WASHINGTON — In a narrow victory for affirmative action, the Supreme Court on Thursday upheld a University of Texas program that takes account of race in deciding whom to admit, an important national decision that was cemented by the death of Justice Antonin Scalia.
The justices' 4-3 decision in favor of the Texas program ends an 8-year-old lawsuit that included a previous trip to the Supreme Court, filed by a white Texan who was denied admission to the university.
Justice Anthony Kennedy said in his majority opinion that the Texas plan complied with earlier court rulings that allow colleges to consider race in pursuit of diversity on campus. "The university has thus met its burden of showing that the admissions policy it used ... was narrowly tailored," Kennedy wrote.
The court's three more-conservative justices dissented, and Justice Samuel Alito read portions of his 51-page dissent, more than twice as long as Kennedy's opinion, from the bench.
"This is affirmative action gone wild," Alito said. The university "relies on a series of unsupported and noxious racial assumptions."
In a separate dissent, Justice Clarence Thomas repeated his view that the Constitution outlaws any use of race in higher education admissions.
With the death of Scalia in February and with Justice Elena Kagan sitting out the case because she worked on it while serving in the Justice Department, just seven justices participated in the decision.
Scalia, long opposed to affirmative action, almost certainly would have voted with his fellow conservatives. He was criticized for suggesting at arguments in December that some black students would benefit from being at a "slower-track school," instead of Texas' flagship campus in Austin.
At the very least, Scalia's vote could have made the result a tie and limited the high court to issuing a one-sentence opinion upholding the lower court ruling in favor of Texas. In that instance, the result would have been the same but without the Supreme Court endorsement offered by Kennedy Thursday.
The university considers race among many factors in admitting the last quarter of incoming freshmen classes. The state fills most of its freshman class by guaranteeing admission to students who graduate in the top 10 percent of their Texas high school class.
The high court ruled in the case of Abigail Fisher, a white Texan who was denied admission to the university in 2008. She contended she was rejected while African-American applicants with lower grades and test scores were admitted.
The school said Fisher, who did not graduate in the top 10 percent of her class, would not have been admitted with or without race as a factor. But officials did conditionally offer to allow her to transfer in as a sophomore if she maintained a 3.2 grade-point average at another public college in Texas.
Instead, she went to Louisiana State University, from which she graduated in 2012, and pursued her lawsuit. Fisher was recruited for the suit by Edward Blum, an opponent of racial preferences who has been remarkably successful in persuading the Supreme Court to hear cases challenging the use of race in education and politics.
Blum was behind a major challenge to the landmark Voting Rights Act that resulted in the court eviscerating a key provision of the law, and he also led an unsuccessful challenge to states' widespread practice of counting all their residents, not just those eligible to vote, in drawing legislative districts.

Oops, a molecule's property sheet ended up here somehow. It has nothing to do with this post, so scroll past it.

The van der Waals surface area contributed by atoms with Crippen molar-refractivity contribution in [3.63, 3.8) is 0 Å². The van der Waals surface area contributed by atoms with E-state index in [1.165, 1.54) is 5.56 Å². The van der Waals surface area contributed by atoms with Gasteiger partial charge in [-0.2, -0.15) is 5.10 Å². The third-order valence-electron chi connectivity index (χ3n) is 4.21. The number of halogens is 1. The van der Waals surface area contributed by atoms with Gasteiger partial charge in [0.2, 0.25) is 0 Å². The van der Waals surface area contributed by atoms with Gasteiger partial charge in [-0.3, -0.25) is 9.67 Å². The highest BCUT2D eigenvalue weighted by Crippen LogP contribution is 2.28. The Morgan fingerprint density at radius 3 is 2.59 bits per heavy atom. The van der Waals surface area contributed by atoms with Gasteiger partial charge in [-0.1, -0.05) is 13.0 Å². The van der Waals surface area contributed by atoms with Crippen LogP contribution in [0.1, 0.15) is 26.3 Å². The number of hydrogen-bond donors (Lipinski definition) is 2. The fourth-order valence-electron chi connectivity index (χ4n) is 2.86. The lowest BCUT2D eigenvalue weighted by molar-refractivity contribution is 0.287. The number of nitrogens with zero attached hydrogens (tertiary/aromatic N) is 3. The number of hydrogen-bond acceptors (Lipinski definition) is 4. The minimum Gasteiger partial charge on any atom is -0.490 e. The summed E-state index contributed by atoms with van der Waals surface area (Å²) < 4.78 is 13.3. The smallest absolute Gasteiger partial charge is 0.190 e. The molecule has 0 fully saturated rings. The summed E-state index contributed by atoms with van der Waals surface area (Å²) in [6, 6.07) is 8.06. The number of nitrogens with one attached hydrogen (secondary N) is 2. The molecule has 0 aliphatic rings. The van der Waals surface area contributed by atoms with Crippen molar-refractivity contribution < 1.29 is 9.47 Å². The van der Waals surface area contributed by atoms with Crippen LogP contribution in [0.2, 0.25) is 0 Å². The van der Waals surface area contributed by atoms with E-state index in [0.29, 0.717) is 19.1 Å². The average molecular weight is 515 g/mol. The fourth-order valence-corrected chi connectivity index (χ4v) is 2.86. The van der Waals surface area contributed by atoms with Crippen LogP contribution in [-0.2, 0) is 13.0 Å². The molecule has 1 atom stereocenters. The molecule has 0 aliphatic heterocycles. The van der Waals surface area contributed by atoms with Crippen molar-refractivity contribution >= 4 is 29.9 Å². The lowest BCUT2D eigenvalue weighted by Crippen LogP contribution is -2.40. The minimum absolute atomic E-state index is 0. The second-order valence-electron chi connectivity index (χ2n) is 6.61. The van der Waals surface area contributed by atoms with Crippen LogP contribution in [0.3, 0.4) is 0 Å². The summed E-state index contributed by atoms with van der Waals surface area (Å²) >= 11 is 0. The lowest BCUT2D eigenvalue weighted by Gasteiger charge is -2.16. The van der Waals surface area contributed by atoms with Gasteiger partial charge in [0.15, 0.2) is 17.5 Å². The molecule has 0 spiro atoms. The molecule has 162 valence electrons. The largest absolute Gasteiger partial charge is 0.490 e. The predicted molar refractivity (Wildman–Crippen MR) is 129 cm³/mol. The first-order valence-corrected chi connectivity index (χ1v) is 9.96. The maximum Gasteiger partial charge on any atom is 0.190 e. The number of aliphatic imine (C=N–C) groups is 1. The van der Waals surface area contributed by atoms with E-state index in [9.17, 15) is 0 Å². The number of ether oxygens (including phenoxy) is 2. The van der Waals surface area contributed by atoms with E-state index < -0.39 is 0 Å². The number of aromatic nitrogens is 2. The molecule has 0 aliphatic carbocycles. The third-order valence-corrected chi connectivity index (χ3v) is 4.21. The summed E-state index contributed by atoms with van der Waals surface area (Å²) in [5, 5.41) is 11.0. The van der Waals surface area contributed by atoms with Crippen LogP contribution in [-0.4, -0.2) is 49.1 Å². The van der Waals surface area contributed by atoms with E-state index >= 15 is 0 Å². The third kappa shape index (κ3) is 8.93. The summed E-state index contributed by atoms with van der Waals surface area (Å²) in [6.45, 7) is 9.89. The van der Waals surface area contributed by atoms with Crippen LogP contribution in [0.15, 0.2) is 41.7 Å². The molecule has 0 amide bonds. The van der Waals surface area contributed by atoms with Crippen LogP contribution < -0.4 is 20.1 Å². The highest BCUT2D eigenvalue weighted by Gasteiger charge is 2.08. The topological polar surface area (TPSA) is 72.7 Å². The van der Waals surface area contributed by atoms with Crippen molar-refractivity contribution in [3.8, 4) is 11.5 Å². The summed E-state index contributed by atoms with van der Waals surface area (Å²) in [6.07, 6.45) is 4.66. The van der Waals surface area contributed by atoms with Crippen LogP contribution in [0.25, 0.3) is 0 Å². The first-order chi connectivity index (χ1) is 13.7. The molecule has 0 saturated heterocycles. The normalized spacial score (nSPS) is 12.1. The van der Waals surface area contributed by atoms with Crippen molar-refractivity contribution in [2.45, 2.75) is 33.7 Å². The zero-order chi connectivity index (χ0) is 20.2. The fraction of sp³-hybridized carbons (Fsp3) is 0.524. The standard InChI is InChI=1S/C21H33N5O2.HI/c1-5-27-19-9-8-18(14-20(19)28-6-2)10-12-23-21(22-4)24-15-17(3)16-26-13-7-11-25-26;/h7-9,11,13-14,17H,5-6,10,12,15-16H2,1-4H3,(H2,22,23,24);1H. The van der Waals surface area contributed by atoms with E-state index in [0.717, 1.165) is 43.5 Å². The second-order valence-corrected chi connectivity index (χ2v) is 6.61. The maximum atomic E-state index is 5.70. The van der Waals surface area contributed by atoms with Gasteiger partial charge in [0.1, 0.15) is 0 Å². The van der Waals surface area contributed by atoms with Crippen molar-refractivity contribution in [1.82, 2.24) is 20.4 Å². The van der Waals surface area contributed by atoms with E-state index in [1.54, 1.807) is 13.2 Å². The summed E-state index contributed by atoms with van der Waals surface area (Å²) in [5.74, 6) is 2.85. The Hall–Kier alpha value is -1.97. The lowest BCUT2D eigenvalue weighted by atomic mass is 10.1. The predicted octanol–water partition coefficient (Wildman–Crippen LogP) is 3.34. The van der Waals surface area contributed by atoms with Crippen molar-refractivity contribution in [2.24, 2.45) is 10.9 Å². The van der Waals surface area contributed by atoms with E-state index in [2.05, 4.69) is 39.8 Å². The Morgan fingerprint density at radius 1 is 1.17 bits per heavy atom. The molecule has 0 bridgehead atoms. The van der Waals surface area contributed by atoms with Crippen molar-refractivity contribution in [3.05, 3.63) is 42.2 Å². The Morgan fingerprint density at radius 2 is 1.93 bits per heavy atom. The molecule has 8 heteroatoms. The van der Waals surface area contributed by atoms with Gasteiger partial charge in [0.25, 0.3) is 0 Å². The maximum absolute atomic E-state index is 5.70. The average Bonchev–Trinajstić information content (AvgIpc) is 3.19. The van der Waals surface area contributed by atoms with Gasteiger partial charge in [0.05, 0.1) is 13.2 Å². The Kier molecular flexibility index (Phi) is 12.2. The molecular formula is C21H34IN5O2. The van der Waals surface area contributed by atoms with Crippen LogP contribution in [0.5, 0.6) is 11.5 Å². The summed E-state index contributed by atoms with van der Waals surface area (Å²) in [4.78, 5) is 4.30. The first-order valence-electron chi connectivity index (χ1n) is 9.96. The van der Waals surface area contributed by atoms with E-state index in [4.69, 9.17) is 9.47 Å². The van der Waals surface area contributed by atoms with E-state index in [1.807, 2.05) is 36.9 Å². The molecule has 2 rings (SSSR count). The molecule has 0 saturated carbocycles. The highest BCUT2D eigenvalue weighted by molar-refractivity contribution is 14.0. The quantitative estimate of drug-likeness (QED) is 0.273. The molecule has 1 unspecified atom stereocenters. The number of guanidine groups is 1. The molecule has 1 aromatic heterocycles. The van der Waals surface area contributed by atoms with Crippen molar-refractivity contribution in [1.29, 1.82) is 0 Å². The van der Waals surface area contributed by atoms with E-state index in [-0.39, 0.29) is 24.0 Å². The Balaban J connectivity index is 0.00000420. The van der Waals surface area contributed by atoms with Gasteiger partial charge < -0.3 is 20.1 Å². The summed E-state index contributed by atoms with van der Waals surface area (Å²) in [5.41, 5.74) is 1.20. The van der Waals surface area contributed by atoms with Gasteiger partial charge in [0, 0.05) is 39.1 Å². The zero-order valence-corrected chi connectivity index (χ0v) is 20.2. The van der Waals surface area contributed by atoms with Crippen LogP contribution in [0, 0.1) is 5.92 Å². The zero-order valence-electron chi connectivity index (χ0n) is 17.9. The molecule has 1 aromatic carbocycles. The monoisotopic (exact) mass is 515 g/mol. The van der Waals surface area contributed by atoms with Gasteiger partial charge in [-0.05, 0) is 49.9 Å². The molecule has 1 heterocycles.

The Supreme Court heard Fisher's case once before and issued an inconclusive ruling in 2013 that sent it back to a lower court and set the stage for Thursday's decision.
In 2003, the justices reaffirmed the consideration of race in the quest for diversity on campus. Their decision then set a goal of doing away with such programs in 25 years.
"The most important part of this case is that the court reaffirmed what it said in 2003 which is that diversity can be a compelling interest of a university in fulfilling its educational mission," said Sherrilyn Ifill, president and director-counsel of the NAACP Legal Defense and Educational Fund.
In a statement, Fisher said "I am disappointed that the Supreme Court has ruled that students applying to the University of Texas can be treated differently because of their race or ethnicity. I hope that the nation will one day move beyond affirmative action."
Separate legal challenges have been filed to affirmative action plans at the University of North Carolina and Harvard University. Vanderbilt University law professor Suzanna Sherry said the outcome of the Texas case "makes the universities' cases a lot stronger. The challengers have an uphill battle."
Texas is unique in marrying the top-10 plan to a separate admissions review in which race is one of many factors considered. The university's current freshman class is 22 percent Hispanic and 4.5 percent African-American. White students make up less than half the school's freshmen.
Eight states prohibit the use of race in public college admissions: Arizona, California, Florida, Michigan, Nebraska, New Hampshire, Oklahoma and Washington.
Kennedy noted the long duration of Fisher's lawsuit in rejecting calls to send the case back to lower courts again. Alito complained the court should not side with Texas "because it is tired of this case."